The role of the pre-frontal cortex in step initiation and aging related changes
thesisposted on 2023-05-27, 09:25 authored by Pretty, DG
Fast voluntary stepping is crucial to reducing fall risk in older adults. Older and younger adults (n = 20, mage = 69.4 years; n =21, mage = 26.9 years respectively) performed stepping tasks on force plates while functional Near Infrared Spectroscopy recorded neural activity in the Pre-Frontal Cortex (PFC). It was hypothesised that the PFC plays a role in step initiation and therefore would have greater activity for a choice step compared to a simple step, and this was supported (p = .041, ˜í‚àëp¬¨‚â§ = .11). Age differences in stepping under levels of cognitive load (forwards and backwards digit recall dual tasks) and step complexity (simple and choice stepping) were also investigated. Older adults' step initiation was significantly more slowed by the increased step complexity (p = .022, r = .44). For the backwards digit recall dual task, older adults employed a slower stepping strategy for both step types (p = .007, r = .43). Conversely, young adults maintained fast step initiation for both step types and upregulated PFC activity more for the choice step (p = .003, r = .47). Together these findings suggest that older adults could maintain comparable stepping and PFC involvement up until executive functions were strained through either increased step decision making or higher cognitive load. Future research aiming to improve older adults' stepping speed to reduce fall risk should target more complex stepping conditions.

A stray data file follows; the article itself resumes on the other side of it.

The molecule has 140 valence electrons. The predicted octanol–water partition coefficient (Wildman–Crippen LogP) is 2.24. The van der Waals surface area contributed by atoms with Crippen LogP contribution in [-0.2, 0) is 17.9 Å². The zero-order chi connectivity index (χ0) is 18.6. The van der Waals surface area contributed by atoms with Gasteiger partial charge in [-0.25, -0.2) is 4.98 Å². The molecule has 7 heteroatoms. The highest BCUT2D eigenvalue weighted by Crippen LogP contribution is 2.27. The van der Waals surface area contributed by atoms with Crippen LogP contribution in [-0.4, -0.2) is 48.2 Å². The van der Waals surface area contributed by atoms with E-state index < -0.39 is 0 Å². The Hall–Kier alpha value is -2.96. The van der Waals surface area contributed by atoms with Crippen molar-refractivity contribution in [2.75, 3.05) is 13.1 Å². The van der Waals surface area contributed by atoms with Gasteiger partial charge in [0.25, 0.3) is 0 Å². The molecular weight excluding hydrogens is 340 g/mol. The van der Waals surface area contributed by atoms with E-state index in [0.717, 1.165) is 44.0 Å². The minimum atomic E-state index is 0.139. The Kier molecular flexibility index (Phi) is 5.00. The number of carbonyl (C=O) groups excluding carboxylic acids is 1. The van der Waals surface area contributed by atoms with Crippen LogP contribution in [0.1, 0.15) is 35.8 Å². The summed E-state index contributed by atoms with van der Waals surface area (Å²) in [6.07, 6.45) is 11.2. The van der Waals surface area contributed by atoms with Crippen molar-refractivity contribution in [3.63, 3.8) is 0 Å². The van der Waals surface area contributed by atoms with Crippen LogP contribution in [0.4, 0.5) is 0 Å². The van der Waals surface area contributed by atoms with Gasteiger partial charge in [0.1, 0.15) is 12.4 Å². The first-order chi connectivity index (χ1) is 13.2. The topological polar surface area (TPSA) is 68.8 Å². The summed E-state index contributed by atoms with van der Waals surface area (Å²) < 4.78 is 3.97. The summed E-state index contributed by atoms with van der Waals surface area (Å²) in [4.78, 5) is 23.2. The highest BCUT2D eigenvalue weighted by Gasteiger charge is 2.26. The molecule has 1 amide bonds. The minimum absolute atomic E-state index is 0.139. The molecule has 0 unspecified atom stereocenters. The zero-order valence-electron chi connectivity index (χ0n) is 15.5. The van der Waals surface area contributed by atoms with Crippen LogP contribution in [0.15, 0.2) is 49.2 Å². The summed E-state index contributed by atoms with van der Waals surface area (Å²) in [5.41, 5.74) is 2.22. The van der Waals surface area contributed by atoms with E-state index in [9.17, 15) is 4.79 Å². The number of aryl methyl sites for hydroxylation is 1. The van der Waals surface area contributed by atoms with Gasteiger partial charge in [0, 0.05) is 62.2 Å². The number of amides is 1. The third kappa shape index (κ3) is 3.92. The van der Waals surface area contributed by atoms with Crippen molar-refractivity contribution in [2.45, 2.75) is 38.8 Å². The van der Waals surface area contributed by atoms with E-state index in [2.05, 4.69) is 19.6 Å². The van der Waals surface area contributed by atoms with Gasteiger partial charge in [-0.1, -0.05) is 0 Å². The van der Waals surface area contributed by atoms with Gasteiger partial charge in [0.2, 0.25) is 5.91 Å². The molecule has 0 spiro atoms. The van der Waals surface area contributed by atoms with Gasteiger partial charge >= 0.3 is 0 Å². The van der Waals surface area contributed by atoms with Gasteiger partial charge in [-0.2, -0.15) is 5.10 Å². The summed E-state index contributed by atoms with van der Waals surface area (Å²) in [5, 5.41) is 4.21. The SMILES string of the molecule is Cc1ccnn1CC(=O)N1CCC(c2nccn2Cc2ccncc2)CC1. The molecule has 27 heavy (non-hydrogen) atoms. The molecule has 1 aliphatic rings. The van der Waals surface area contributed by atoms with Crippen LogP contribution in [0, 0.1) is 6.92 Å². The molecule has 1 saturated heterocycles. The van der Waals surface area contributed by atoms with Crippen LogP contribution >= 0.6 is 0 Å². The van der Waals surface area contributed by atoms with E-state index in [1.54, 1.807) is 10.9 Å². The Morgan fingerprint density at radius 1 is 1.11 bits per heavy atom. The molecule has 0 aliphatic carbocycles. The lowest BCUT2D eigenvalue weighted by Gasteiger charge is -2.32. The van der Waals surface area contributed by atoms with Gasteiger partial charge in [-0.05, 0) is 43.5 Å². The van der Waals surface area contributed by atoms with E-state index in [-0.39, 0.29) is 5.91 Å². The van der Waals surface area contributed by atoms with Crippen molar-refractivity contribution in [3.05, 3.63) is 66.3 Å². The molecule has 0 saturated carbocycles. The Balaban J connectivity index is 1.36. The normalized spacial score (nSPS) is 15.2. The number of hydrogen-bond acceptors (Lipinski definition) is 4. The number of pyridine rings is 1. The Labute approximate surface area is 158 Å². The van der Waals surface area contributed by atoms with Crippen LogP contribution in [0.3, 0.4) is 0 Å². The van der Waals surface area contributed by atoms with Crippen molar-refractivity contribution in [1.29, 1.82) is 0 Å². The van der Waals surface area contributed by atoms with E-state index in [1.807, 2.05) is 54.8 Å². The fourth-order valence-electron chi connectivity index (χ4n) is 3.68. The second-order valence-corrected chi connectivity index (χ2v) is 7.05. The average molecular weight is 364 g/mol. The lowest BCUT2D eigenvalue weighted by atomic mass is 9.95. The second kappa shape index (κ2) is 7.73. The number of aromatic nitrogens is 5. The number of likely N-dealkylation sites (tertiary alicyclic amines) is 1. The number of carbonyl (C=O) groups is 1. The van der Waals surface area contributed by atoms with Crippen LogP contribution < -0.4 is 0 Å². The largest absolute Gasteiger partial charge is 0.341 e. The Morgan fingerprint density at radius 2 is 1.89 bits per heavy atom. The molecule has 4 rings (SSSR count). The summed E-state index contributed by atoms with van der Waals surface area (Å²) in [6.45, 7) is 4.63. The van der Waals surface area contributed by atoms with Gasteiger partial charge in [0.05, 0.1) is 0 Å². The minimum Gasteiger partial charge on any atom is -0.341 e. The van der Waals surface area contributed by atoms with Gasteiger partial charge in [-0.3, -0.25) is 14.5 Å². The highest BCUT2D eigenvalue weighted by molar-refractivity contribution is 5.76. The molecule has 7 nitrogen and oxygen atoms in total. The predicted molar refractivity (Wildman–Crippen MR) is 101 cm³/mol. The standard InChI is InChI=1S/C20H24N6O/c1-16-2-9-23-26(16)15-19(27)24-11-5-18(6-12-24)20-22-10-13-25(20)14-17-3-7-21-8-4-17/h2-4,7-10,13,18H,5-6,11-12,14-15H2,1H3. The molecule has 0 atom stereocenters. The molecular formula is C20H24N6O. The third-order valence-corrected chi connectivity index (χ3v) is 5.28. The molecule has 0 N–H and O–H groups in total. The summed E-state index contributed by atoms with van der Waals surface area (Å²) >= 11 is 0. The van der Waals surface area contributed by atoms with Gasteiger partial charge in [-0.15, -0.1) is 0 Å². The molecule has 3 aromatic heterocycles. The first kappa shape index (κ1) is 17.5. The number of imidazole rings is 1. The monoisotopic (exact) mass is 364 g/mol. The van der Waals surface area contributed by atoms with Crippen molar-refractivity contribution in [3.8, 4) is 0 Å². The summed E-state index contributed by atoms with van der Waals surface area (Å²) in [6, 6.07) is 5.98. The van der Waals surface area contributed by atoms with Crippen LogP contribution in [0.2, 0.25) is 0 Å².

Rights statementCopyright 2019 the author